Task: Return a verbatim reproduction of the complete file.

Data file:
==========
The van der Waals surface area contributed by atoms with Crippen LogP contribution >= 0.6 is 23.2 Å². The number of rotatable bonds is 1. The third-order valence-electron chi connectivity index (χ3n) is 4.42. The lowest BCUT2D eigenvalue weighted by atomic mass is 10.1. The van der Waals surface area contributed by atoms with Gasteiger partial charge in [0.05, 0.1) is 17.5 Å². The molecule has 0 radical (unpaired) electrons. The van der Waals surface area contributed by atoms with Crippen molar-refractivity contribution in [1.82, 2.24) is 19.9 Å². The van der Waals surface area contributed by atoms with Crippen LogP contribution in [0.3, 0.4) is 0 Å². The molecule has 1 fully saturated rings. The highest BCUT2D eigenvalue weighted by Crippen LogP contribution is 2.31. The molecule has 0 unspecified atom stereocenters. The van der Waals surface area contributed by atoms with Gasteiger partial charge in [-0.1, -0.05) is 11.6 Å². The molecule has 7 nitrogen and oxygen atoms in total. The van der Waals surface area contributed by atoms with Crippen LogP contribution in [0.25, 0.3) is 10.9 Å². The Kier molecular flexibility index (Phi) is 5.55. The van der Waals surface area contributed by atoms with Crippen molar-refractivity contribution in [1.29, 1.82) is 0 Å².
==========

The van der Waals surface area contributed by atoms with Crippen LogP contribution >= 0.6 is 23.2 Å². The number of rotatable bonds is 1. The third-order valence-electron chi connectivity index (χ3n) is 4.42. The lowest BCUT2D eigenvalue weighted by atomic mass is 10.1. The van der Waals surface area contributed by atoms with Gasteiger partial charge in [0.05, 0.1) is 17.5 Å². The molecule has 0 radical (unpaired) electrons. The van der Waals surface area contributed by atoms with Crippen molar-refractivity contribution in [1.82, 2.24) is 19.9 Å². The van der Waals surface area contributed by atoms with Crippen LogP contribution in [0.3, 0.4) is 0 Å². The molecule has 1 fully saturated rings. The highest BCUT2D eigenvalue weighted by Crippen LogP contribution is 2.31. The molecule has 0 unspecified atom stereocenters. The van der Waals surface area contributed by atoms with Gasteiger partial charge in [-0.1, -0.05) is 11.6 Å². The molecule has 7 nitrogen and oxygen atoms in total. The van der Waals surface area contributed by atoms with Crippen LogP contribution in [0.25, 0.3) is 10.9 Å². The Kier molecular flexibility index (Phi) is 5.55. The van der Waals surface area contributed by atoms with Crippen molar-refractivity contribution in [1.29, 1.82) is 0 Å².